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Tundra - Arctic Tundra

plants relatively occurs growing

Arctic tundra occurs in the northern most parts of the Northern Hemisphere, intergrading across the latitudinal tree-line with the boreal forest to the south. In North America, arctic tundra occurs on all non-glaciated regions of the islands of northern Canada and on Greenland, as a northern fringe of Alaska and continental Canada, and penetrating to relatively southern latitudes in the vicinity of Hudson Bay, which acts as a climate-influencing extension of the cold Arctic Ocean. (An ecological analogue of arctic tundra occurs on the southernmost islands of the Southern Ocean and as a narrow fringe of parts of Antarctica. However, compared with arctic tundra, antarctic tundras are less well developed and have few species of plants.) The distribution of arctic tundra is determined by climate, generally occurring where the annual precipitation is less than about 2 in (50 cm) each year, and the average annual temperature is colder than 23oF (-5oC). Much of the arctic tundra covers permanently frozen ground, or permafrost, above which only the active layer—comprised of the surface 1.6 ft (0.5 m) or so—thaws during the growing season. Arctic tundra experiences continuous inputs of solar radiation during much of the growing season, a condition that can last for more than two months, depending on latitude. The incessant insolation during this time allows the vegetation to be relatively productive, as long as the availabilities of moisture and nutrients are not excessively constrained. During the arctic winter, when plants are dormant but some animals remain active, there is continuous night for several months, and extremely cold conditions.

There are several categories of arctic tundra vegetation. The low-arctic tundra occurs in southern areas. On wet sites, the low-arctic tundra of North America develops as relatively productive wet meadows dominated by a tussock-forming cottongrass (Eriophorum vaginatum), while better-drained sites are dominated by shrubs such as willow (e.g, Salix glauca) and birch (e.g., Betula glandulosa), growing to about 1.6 ft (0.5 m) in height. These sites also support herbaceous plants, such as arctic lupin (Lupinus arcticus).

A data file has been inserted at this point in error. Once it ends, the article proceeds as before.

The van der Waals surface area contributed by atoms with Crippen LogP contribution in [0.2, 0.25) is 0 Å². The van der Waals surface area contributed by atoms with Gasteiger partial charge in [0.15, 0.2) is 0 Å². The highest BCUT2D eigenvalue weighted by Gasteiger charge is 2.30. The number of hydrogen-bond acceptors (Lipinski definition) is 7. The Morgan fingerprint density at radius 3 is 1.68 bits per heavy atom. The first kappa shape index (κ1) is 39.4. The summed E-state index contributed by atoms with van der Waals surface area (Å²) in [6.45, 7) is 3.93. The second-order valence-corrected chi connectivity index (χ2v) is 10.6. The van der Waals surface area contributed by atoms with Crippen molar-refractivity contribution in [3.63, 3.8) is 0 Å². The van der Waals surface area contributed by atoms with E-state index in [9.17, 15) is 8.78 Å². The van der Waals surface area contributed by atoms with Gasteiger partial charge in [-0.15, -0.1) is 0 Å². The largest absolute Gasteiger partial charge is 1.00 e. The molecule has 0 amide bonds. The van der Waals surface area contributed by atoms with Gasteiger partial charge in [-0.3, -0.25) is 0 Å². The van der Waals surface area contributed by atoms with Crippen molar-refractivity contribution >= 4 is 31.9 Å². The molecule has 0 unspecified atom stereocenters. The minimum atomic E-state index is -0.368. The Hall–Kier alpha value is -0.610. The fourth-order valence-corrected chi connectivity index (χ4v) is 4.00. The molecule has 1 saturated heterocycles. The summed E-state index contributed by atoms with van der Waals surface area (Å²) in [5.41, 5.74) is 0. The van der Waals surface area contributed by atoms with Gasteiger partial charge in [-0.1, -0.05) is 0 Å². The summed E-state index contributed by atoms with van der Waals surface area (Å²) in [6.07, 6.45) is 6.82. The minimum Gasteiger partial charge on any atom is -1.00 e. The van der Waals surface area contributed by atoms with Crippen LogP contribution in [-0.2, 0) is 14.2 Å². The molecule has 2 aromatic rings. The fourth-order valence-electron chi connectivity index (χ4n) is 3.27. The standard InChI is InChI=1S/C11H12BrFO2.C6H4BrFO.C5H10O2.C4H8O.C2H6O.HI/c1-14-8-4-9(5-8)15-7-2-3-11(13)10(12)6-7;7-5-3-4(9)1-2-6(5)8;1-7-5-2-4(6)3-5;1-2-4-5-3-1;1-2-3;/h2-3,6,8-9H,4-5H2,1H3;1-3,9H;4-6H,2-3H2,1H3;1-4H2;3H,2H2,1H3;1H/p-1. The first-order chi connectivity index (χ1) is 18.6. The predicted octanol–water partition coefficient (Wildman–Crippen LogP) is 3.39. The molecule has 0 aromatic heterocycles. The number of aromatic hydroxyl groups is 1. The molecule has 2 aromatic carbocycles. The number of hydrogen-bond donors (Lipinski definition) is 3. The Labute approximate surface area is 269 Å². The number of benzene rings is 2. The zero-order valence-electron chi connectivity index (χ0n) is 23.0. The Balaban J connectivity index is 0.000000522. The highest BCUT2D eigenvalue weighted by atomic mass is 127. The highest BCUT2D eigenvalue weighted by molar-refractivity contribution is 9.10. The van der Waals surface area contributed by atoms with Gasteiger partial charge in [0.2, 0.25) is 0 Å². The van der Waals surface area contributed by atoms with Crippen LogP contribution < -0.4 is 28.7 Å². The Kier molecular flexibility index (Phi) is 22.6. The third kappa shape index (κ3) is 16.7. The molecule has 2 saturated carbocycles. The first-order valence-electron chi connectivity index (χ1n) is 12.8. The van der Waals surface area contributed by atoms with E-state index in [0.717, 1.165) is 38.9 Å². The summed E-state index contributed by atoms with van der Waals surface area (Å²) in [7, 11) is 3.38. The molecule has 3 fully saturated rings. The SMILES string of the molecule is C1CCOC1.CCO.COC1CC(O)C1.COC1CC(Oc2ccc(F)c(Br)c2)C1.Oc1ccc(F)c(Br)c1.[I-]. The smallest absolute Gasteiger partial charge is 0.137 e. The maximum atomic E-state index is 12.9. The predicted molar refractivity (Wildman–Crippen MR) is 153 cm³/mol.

The high-arctic tundra is less productive and the plants are of lower stature. In North America, poorly drained wet meadows are dominated by graminoid plants, especially sedges (e.g., Carex membranacea and C. stans) and cottongrass (Eriophorum angustifolium). Drier sites are typically dominated by dwarf shrubs such as arctic willow (Salix arctica), arctic heather (Cassiope tetragona), mountain cranberry (Vaccinium vitis-idaea), and arctic bilberry (V. uliginosum), along with herbaceous plants such as lousewort (Pedicularis spp.), grasses (such as Arctagrostis latifolia), mosses, and lichens.

The polar desert is a very sparse tundra that occurs where climatic extremes of temperature and moisture availability allow only an incomplete cover of vegetation to develop. Such sites typically have a sparse cover of lichens and a few species of vascular plants, including cushion plants such as arctic avens (Dryas integrifolia) and purple saxifrage (Saxifraga oppositifolia), along with a few grasses and herbs. However, within the polar desert landscape there are occasional places that, because of their topography and drainage patterns, are relatively warm and moist throughout the growing season. These more moderate places are called high-arctic oases. They sustain a relatively lush growth of vegetation and, if the oasis is large enough, relatively large populations of animals.

The arctic tundra sustains only a few species of resident animals that remain active throughout the year. In the high-arctic tundra of North America, resident birds include the raven (Corvus corax) and rock ptarmigan (Lagopus mutus). Resident mammals include Peary caribou (Rangifer tarandus pearyi), muskox (Ovibos moschatus), arctic fox (Alopex lagopus), collared lemming (Dicrostonyx torquatus groenlandicus), and arctic hare (Lepus arcticus). However, there is a much larger number of seasonally abundant animals. These include insects, some of which can be very abundant during the Rocky tundra on Bear Island in the Barents Sea. Photograph by E.R. Degginger. National Audubon Society Collection/Photo Researchers, Inc. Reproduced by permission. growing season, including dense populations of mosquitoes. Migratory species of birds include finches such as snow bunting (Plectrophenax nivalis), Lapland longspur (Calcarius lapponicus), and hoary redpoll (Acanthis hornemanni); shorebirds such as Baird's sandpiper (Calidris bairdii) and red knot (Calidris canutus); waterfowl such as oldsquaw duck (Clangula hyemalis) and greater snow goose (Chen caerulescens atlantica); and larids such as arctic tern (Sterna paradisaea), glaucous gull (Larus hyperboreus), and parasitic jaeger (Stercorarius parasiticus).


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